The Boston Food Co-op had a large community room that hosted yoga classes, films – delightfully called “Cinema Coöp”. the umlaut emphasizing how European and sophisticated we were—and a weekly Sunday brunch attended by dozens of members from all walks of life. We had a large member work program that allowed folks with lower incomes to afford organic and natural foods—if you worked 2 and half hours a week, you got a 24% discount.
As with many other food co-ops across the country, the co-opy parts were gradually dismantled by leadership and consultants who placed the emphasis on being a food store first and a community center third or fourth. The member work program was shut down, and with it the discount many of us needed. We sold the building and rented in JP, giving up the community room, bathroom, and virtually all community activities, since there was no room for them. When a new store was opened in Forest Hills, it too had no community space and no member activities to speak of.
Now, in 2017, with a radical conservative administration in Washington, and disruptive and often regressive economic institutions dominating our economy, the Harvest Food Co-op is getting ready to close its doors as it faces another year of huge losses. Why is the co-op doing so badly? Many on the board and the co-op’s consultants blame competition from the many other stores selling organic and natural foods. This is an accurate diagnosis as far as it goes, but it mixes up the cause of the disease with the symptom. People aren’t shopping at the co-op because they are not committed to it and involved in it—in so many ways, it is not a co-operative place.
The essence of a co-operative place is where each person who comes in is welcomed not just for her shopping dollar, but for her mind, her interests, her desire to collaborate with other people. And the rewards of this kind of organization are huge. I’ll just mention one of them, which affected my life and my job. When I first became a member of the food co-op, I had just moved to Boston, knew few people, and had no business connections. I was starting my computer helping business in this new city. To make money while I gradually built up my practice, I did gardening in the summers. I posted a note on the board outside the Allston store offering my gardening services (“The Quiet Gardner—lawns and gardens gently tended, hand tools used only”). A member saw it, liked the vibe, and told a friend, who hired me. It turned out my new customer also ran a non-profit organization, which became my one of my first Boston computer customers.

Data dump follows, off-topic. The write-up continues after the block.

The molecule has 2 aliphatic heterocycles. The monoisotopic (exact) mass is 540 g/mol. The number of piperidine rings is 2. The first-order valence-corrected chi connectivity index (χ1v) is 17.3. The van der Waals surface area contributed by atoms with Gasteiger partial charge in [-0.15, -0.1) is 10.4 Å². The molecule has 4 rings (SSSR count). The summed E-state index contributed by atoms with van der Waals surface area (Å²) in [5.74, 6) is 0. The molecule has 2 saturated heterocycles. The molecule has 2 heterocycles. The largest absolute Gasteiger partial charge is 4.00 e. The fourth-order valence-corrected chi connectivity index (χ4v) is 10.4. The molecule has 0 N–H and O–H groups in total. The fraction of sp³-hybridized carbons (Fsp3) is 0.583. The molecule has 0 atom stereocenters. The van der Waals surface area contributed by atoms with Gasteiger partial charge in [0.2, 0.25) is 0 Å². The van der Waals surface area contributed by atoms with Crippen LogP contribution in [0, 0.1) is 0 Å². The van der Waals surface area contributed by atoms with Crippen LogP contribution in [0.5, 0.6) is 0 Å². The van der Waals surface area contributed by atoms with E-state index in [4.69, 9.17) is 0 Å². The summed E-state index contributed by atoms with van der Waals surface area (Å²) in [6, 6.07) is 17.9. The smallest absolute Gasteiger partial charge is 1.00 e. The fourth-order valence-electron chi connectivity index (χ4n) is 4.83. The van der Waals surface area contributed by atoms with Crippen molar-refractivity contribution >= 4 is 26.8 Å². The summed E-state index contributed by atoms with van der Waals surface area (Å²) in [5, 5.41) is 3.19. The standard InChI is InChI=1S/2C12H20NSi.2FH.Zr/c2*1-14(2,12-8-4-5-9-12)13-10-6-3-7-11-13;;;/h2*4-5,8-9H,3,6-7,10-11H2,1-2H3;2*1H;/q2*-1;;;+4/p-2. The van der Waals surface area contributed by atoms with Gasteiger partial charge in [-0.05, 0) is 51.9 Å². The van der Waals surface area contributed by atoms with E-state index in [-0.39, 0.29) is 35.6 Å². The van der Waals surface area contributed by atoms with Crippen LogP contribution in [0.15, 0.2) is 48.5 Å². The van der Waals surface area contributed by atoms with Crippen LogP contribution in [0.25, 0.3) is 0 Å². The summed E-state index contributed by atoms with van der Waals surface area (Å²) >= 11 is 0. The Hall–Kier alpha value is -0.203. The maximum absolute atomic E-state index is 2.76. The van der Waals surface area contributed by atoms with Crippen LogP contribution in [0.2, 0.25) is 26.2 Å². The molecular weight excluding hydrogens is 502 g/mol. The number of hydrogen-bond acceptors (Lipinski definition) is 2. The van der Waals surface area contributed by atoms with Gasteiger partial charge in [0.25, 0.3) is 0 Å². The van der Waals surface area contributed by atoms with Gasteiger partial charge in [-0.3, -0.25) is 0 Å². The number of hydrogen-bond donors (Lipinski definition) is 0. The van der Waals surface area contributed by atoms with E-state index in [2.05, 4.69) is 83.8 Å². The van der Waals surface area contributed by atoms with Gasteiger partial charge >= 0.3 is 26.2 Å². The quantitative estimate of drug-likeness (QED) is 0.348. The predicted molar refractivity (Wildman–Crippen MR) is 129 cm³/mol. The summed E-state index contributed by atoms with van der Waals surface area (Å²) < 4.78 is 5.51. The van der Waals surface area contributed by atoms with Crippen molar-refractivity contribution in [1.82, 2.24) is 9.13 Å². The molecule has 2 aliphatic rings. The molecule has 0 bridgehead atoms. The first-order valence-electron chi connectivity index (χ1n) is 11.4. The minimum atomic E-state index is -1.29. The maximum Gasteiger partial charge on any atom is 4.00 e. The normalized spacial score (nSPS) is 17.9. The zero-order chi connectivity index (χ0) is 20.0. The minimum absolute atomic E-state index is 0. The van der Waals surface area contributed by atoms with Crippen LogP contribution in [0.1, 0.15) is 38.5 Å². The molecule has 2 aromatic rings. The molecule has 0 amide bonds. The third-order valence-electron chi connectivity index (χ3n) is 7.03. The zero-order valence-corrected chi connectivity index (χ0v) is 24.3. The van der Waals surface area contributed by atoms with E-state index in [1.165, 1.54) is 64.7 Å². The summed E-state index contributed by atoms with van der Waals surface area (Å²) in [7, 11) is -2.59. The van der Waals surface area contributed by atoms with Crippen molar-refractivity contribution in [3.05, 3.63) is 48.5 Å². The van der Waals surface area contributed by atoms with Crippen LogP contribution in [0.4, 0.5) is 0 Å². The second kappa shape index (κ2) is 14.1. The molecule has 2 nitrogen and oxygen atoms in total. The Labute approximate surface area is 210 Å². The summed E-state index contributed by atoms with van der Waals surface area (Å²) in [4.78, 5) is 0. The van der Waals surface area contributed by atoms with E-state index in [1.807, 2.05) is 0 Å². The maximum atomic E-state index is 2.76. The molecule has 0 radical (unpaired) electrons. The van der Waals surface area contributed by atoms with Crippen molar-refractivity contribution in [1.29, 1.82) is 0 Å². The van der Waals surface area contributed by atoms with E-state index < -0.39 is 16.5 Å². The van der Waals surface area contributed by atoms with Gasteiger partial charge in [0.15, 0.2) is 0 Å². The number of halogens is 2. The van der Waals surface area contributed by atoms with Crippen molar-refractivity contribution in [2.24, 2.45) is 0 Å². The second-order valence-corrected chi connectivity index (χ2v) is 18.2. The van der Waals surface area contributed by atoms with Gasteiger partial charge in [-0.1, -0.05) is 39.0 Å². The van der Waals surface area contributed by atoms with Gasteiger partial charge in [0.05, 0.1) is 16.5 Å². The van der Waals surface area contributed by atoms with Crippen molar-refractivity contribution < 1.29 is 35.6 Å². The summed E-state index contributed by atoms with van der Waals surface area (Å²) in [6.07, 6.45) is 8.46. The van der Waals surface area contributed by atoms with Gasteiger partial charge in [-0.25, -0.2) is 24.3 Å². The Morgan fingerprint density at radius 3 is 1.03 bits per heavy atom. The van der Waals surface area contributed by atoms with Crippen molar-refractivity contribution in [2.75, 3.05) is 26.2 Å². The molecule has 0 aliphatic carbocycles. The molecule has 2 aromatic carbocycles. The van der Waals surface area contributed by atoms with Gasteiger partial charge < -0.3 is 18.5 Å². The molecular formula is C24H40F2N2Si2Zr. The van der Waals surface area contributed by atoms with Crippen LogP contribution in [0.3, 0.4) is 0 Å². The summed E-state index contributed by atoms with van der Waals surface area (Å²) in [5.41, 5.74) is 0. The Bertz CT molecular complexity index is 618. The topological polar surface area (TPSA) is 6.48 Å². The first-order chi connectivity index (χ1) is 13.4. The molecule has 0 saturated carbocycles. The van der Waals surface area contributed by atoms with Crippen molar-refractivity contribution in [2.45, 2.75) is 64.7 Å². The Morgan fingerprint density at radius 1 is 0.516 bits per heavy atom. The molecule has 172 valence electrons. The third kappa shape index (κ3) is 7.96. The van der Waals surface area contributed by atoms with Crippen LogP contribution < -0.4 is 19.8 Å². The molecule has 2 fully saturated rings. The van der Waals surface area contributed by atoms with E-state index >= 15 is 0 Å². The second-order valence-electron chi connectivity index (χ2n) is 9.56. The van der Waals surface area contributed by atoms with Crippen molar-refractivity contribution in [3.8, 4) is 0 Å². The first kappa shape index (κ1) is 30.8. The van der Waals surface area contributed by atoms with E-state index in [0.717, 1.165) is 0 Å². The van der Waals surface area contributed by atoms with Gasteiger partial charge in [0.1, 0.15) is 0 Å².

I had posted flyers about my computer business all over, but my gardening flyer at the co-op achieved much more than dozens of flyers in places without a trusting and connected community. This just a tiny example of the way a co-op can bring a community together and let us help each other.
I would love it if we can build these kind of co-operatives in Boston.
Would you like to start with this failing co-operative, to rebuild it and re-create it together? I think it will bring us joy and profit to do so.
Email me if you’d like to join our online efforts (adamfrost at computerCareandLearning.com), come join us at a planning meeting at Spontaneous Celebrations, Friday March 31st at 6 pm, or call me at
617-325-9526 to talk about how you can get involved in a way that enlarges and strengthens your life and work.